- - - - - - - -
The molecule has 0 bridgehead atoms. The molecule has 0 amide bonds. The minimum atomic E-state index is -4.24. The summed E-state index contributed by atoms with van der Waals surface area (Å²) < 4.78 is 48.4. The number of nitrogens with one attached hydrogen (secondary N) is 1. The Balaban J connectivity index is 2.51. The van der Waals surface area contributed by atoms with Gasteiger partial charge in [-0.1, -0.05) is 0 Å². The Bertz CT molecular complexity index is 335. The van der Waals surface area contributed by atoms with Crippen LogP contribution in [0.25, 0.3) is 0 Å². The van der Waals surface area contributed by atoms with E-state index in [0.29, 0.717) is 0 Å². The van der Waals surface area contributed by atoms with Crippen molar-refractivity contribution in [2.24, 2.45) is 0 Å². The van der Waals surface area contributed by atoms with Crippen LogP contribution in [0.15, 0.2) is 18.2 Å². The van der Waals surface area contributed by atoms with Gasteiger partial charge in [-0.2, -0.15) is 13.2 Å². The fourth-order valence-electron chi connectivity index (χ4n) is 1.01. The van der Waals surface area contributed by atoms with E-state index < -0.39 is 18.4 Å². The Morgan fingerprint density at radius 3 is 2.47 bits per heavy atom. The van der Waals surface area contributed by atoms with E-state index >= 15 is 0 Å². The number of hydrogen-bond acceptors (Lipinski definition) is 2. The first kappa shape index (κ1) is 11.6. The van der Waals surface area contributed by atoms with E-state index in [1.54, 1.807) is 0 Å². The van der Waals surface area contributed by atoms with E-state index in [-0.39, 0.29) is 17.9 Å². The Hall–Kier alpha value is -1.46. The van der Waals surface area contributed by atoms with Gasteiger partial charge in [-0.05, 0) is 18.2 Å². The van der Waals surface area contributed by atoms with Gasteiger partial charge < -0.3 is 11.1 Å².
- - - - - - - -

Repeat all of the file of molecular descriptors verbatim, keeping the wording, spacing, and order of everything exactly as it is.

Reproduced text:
The molecule has 0 bridgehead atoms. The molecule has 0 amide bonds. The minimum atomic E-state index is -4.24. The summed E-state index contributed by atoms with van der Waals surface area (Å²) < 4.78 is 48.4. The number of nitrogens with one attached hydrogen (secondary N) is 1. The Balaban J connectivity index is 2.51. The van der Waals surface area contributed by atoms with Gasteiger partial charge in [-0.1, -0.05) is 0 Å². The Bertz CT molecular complexity index is 335. The van der Waals surface area contributed by atoms with Crippen LogP contribution in [0.25, 0.3) is 0 Å². The van der Waals surface area contributed by atoms with E-state index in [0.29, 0.717) is 0 Å². The van der Waals surface area contributed by atoms with Crippen molar-refractivity contribution in [2.24, 2.45) is 0 Å². The van der Waals surface area contributed by atoms with Crippen LogP contribution in [0.15, 0.2) is 18.2 Å². The van der Waals surface area contributed by atoms with Gasteiger partial charge in [-0.2, -0.15) is 13.2 Å². The fourth-order valence-electron chi connectivity index (χ4n) is 1.01. The van der Waals surface area contributed by atoms with E-state index < -0.39 is 18.4 Å². The Morgan fingerprint density at radius 3 is 2.47 bits per heavy atom. The van der Waals surface area contributed by atoms with E-state index >= 15 is 0 Å². The number of hydrogen-bond acceptors (Lipinski definition) is 2. The first kappa shape index (κ1) is 11.6. The van der Waals surface area contributed by atoms with E-state index in [1.54, 1.807) is 0 Å². The van der Waals surface area contributed by atoms with E-state index in [-0.39, 0.29) is 17.9 Å². The Hall–Kier alpha value is -1.46. The van der Waals surface area contributed by atoms with Gasteiger partial charge in [-0.05, 0) is 18.2 Å². The van der Waals surface area contributed by atoms with Gasteiger partial charge < -0.3 is 11.1 Å².